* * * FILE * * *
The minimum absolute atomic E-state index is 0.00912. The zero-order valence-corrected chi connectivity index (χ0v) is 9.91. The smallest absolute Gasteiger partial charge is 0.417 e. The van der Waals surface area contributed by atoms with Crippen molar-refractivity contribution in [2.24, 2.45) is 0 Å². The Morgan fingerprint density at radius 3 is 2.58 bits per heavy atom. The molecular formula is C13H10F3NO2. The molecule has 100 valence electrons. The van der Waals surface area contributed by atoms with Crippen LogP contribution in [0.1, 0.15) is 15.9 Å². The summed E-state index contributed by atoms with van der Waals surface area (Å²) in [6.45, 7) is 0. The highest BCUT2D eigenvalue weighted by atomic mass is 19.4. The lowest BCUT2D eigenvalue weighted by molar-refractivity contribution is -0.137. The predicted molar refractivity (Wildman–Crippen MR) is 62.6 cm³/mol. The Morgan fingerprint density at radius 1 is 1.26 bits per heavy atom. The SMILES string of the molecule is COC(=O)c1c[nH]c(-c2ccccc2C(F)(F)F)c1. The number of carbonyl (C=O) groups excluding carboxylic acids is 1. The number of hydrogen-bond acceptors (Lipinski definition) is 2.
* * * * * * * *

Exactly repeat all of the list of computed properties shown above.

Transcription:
The minimum absolute atomic E-state index is 0.00912. The zero-order valence-corrected chi connectivity index (χ0v) is 9.91. The smallest absolute Gasteiger partial charge is 0.417 e. The van der Waals surface area contributed by atoms with Crippen molar-refractivity contribution in [2.24, 2.45) is 0 Å². The Morgan fingerprint density at radius 3 is 2.58 bits per heavy atom. The molecular formula is C13H10F3NO2. The molecule has 100 valence electrons. The van der Waals surface area contributed by atoms with Crippen LogP contribution in [0.1, 0.15) is 15.9 Å². The summed E-state index contributed by atoms with van der Waals surface area (Å²) in [6.45, 7) is 0. The highest BCUT2D eigenvalue weighted by atomic mass is 19.4. The lowest BCUT2D eigenvalue weighted by molar-refractivity contribution is -0.137. The predicted molar refractivity (Wildman–Crippen MR) is 62.6 cm³/mol. The Morgan fingerprint density at radius 1 is 1.26 bits per heavy atom. The SMILES string of the molecule is COC(=O)c1c[nH]c(-c2ccccc2C(F)(F)F)c1. The number of carbonyl (C=O) groups excluding carboxylic acids is 1. The number of hydrogen-bond acceptors (Lipinski definition) is 2.